This Stagecoach Spotlight tour features two contemporary singer-songwriters with deep affinities for classic country and more extensive roots as well. Lukas Nelson’s Promise of the Real band has been around for the better part of a decade, backing the likes of Neil Young, John Fogerty, and dad Willie Nelson. On the band’s new, eponymous album, Lukas’ reedy warble sounds uncannily like Willie’s, but his music stretches beyond outlaw country to rock, pop, and soul, and his electric guitar work shows Young’s influence. “Set Me Down on a Cloud” is a country-rocker with electrifying gospel harmonies, “Just Outside of Austin” is a Glen Campbell-like amble, and “Find Yourself” is a funky R&B duet with Lady Gaga. Nikki Lane combines twang, tough independence, and the no-nonsense sassiness of Loretta Lynn on her third album, Highway Queen, while her wiry band stirs up a honky-tonkin’ mix of Chuck Berry and the Stones. 18+. 8:30 p.m. $20—$35. 318 First Ave. N., Minneapolis; 612-338-8100. —Rick Mason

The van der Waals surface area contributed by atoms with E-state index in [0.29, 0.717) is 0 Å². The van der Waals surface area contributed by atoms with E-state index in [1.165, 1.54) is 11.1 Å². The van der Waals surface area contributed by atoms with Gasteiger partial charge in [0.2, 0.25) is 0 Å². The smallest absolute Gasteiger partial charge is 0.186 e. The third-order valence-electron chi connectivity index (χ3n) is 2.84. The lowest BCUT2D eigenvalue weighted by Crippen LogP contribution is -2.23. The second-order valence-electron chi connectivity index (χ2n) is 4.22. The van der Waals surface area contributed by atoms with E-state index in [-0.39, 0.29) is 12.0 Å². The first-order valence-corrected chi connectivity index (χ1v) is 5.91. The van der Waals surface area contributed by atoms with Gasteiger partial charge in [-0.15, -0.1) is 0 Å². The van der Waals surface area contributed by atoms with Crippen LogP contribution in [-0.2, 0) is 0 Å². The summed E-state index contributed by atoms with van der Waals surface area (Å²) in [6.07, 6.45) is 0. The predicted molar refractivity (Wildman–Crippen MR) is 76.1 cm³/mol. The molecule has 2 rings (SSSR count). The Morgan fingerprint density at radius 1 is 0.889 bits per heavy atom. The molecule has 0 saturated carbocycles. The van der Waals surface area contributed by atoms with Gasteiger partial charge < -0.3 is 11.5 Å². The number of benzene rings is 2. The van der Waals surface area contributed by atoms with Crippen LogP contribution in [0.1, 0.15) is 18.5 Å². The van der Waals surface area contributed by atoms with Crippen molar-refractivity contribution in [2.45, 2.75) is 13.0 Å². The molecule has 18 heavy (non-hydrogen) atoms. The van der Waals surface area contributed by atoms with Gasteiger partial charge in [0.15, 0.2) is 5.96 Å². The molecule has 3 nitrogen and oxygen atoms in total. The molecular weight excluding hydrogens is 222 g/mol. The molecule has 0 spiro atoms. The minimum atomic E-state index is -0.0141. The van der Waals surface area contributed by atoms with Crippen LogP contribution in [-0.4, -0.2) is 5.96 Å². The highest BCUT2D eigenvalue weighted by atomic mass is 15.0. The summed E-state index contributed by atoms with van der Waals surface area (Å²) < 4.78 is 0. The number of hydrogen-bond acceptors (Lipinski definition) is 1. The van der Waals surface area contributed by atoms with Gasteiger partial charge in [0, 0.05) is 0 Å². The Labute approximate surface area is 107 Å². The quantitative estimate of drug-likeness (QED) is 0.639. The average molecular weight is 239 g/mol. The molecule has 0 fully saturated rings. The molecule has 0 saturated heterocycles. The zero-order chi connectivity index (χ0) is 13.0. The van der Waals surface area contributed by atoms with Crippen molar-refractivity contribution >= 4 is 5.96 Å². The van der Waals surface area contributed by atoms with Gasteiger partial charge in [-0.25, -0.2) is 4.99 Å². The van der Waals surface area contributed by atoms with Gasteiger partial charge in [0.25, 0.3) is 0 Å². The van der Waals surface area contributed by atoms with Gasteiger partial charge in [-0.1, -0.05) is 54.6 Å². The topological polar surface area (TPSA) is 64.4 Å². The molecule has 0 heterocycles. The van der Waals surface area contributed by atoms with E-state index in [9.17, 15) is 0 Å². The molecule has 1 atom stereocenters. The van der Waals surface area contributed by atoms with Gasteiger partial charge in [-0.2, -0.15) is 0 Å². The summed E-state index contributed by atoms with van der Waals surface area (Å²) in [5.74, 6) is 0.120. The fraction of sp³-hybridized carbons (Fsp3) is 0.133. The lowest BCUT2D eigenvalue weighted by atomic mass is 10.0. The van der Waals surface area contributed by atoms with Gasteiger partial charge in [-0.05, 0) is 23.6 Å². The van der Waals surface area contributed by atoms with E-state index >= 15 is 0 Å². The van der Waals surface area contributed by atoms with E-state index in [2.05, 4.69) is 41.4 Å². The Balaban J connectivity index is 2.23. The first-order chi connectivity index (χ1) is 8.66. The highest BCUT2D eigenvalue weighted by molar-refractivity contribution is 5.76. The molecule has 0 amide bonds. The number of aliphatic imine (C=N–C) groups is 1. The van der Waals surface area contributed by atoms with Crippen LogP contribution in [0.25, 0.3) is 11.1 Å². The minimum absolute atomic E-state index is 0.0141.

• LOW CUT CONNIE Nov. 3, 8:00 p.m. at Turf Club
  • DEPLOI (ALBUM RELEASE SHOW) Nov. 3, 10:30 p.m. at Icehouse
  • BREAKING BENJAMIN: UNPLUGGED Nov. 3, 7:00 p.m. at Palace Theatre

Bully
Fine Line Music Cafe, Saturday 11.4